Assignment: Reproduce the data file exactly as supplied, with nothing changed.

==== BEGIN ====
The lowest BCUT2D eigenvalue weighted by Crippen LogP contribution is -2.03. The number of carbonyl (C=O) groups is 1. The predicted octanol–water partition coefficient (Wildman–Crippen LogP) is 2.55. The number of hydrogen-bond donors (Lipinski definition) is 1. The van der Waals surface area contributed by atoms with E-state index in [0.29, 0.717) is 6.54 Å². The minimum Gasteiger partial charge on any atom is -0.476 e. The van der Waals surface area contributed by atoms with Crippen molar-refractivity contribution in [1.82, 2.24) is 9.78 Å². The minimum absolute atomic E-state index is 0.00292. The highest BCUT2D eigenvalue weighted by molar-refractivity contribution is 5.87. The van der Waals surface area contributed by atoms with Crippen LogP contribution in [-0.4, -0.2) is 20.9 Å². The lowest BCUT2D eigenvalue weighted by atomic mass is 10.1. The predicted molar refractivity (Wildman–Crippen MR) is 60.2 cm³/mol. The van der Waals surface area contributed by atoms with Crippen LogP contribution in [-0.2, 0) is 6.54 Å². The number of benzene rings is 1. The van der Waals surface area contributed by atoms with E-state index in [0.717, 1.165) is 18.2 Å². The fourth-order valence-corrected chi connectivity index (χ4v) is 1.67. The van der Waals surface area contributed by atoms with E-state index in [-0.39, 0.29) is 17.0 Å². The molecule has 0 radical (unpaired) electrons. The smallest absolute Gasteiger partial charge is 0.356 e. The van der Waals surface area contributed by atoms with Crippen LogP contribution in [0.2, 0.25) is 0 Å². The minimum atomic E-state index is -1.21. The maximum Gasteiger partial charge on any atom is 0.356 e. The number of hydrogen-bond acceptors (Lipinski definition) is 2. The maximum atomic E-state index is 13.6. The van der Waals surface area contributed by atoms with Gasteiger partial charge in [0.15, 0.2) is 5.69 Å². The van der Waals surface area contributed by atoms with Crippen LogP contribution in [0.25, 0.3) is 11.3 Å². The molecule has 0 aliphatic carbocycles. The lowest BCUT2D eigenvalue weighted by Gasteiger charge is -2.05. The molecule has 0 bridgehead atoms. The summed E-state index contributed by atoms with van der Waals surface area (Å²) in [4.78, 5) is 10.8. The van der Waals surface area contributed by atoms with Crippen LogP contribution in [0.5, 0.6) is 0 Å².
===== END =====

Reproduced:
The lowest BCUT2D eigenvalue weighted by Crippen LogP contribution is -2.03. The number of carbonyl (C=O) groups is 1. The predicted octanol–water partition coefficient (Wildman–Crippen LogP) is 2.55. The number of hydrogen-bond donors (Lipinski definition) is 1. The van der Waals surface area contributed by atoms with E-state index in [0.29, 0.717) is 6.54 Å². The minimum Gasteiger partial charge on any atom is -0.476 e. The van der Waals surface area contributed by atoms with Crippen molar-refractivity contribution in [1.82, 2.24) is 9.78 Å². The minimum absolute atomic E-state index is 0.00292. The highest BCUT2D eigenvalue weighted by molar-refractivity contribution is 5.87. The van der Waals surface area contributed by atoms with Crippen LogP contribution in [-0.4, -0.2) is 20.9 Å². The lowest BCUT2D eigenvalue weighted by atomic mass is 10.1. The predicted molar refractivity (Wildman–Crippen MR) is 60.2 cm³/mol. The van der Waals surface area contributed by atoms with Crippen LogP contribution in [-0.2, 0) is 6.54 Å². The number of benzene rings is 1. The van der Waals surface area contributed by atoms with E-state index in [0.717, 1.165) is 18.2 Å². The fourth-order valence-corrected chi connectivity index (χ4v) is 1.67. The van der Waals surface area contributed by atoms with E-state index in [-0.39, 0.29) is 17.0 Å². The molecule has 0 radical (unpaired) electrons. The smallest absolute Gasteiger partial charge is 0.356 e. The van der Waals surface area contributed by atoms with Crippen LogP contribution in [0.2, 0.25) is 0 Å². The minimum atomic E-state index is -1.21. The maximum Gasteiger partial charge on any atom is 0.356 e. The number of hydrogen-bond acceptors (Lipinski definition) is 2. The maximum atomic E-state index is 13.6. The van der Waals surface area contributed by atoms with Gasteiger partial charge in [0.15, 0.2) is 5.69 Å². The van der Waals surface area contributed by atoms with Crippen LogP contribution in [0.25, 0.3) is 11.3 Å². The molecule has 0 aliphatic carbocycles. The lowest BCUT2D eigenvalue weighted by Gasteiger charge is -2.05. The molecule has 0 bridgehead atoms. The summed E-state index contributed by atoms with van der Waals surface area (Å²) in [4.78, 5) is 10.8. The van der Waals surface area contributed by atoms with Crippen LogP contribution in [0.5, 0.6) is 0 Å².